Kamala Harris’ appointment as Vice President of the USA comes in the midst of rising activism for equality and during a pandemic which has put a spotlight on social inequalities.
Kamala Harris’ election as the first Black woman to be Vice President of the USA has drawn many news headlines about ceilings being shattered. It is certainly a major step forward and comes at a time of concern that Covid-19 could drive working women backwards, with reports of women losing their jobs and dropping out of the workforce in large numbers. But it also comes at a juncture when the struggle for equal rights has been at a high with the Black Lives Matter movement and the #MeToo movement galvanising many people, particularly the young.
Covid-19 has accentuated the inequalities that exist in every part of our societies. It is people in often low paid, frontline jobs who have kept the country functioning who have had to bear the brunt of the Covid risks and exhaustion [speaking to friends in social care and education the sense of fatigue is crystal clear] and it is likely to be people from the most disadvantaged groups who will face the worst of the economic recession that will follow.
We are at a time of much change – every day there is turbulence, whether it is related to Covid, to recession, to automation, to climate change or to all the social elements linked to these…It is vital that, as uncertain as things are, there is some sort of vision that gets us through this, an idea of who we are and who we want to be.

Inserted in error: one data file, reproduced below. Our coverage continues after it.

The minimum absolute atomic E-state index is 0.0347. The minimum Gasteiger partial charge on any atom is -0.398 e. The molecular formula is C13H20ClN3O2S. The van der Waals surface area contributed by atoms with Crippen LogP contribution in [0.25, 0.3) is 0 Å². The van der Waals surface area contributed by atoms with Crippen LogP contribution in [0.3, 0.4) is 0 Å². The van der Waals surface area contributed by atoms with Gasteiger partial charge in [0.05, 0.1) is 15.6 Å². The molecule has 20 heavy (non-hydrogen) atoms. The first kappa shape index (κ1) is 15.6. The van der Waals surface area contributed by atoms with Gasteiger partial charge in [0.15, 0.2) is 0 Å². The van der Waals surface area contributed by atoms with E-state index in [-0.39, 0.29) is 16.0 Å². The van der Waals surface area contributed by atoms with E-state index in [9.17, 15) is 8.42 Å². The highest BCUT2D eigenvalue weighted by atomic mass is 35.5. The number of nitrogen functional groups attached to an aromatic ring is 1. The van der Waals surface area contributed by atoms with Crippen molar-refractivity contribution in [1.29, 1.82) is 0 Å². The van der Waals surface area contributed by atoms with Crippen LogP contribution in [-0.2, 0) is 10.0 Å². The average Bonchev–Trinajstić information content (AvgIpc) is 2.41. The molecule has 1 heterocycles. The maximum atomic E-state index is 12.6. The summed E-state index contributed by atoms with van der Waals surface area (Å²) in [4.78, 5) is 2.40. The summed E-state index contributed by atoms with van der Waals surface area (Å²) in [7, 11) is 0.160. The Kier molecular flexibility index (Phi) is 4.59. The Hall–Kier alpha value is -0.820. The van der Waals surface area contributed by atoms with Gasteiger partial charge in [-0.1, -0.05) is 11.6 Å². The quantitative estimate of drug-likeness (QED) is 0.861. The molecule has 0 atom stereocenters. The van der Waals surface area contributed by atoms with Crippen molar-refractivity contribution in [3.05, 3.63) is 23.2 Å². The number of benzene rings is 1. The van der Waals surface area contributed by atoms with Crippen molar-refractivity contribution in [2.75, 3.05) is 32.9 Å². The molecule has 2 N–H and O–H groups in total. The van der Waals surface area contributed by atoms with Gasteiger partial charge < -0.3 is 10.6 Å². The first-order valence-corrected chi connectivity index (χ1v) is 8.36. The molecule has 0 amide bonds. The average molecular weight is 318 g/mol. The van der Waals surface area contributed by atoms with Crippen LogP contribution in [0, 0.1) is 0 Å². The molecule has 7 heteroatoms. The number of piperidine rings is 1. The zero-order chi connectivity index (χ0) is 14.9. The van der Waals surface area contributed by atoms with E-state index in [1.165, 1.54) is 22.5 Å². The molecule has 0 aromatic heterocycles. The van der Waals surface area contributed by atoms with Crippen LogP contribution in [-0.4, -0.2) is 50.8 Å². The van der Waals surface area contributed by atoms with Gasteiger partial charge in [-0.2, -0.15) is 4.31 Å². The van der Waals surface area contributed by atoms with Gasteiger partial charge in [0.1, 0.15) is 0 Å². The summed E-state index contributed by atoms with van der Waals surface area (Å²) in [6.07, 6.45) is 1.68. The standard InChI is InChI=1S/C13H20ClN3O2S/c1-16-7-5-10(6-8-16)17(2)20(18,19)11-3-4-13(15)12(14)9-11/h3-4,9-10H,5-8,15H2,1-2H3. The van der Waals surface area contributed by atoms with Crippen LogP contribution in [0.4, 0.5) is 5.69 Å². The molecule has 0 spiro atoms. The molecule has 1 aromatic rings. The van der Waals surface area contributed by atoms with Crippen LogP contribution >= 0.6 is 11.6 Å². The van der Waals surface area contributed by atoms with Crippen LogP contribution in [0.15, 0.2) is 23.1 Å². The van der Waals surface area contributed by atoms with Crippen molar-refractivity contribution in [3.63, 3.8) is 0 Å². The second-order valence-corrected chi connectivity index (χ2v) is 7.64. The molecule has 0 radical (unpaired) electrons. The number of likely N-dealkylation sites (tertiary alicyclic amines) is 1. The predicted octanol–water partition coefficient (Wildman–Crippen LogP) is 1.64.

When workingmums.co.uk we have talked to progressive employers at our virtual roundtables during Covid, several things have been clear. That engagement with employees – all of them – is vital, that developing resilience is essential and that well being initiatives have to be totally embedded in the workplace, that Covid has, to some degree, flattened hierarchies [the idea that on Zoom people are more on the same level than in formal meetings, although clearly not everyone can operate remotely and many have issues with remote working], that those who understood the benefits of diversity and inclusion are still committed to it – and more so after BLM – and that operating in an agile manner is something that is here to stay, with those who were prepared finding the transition to Covid working the smoothest.
You can shout and rail against the turbulence, but it is clear that it will do no good. The only way forward is to adapt. That means being prepared to pivot on the everyday things, but also to have some solid sense of where you want to go, to offer a sense of hope and to take people with you. As the US elections show fear and division don’t get you anywhere positive.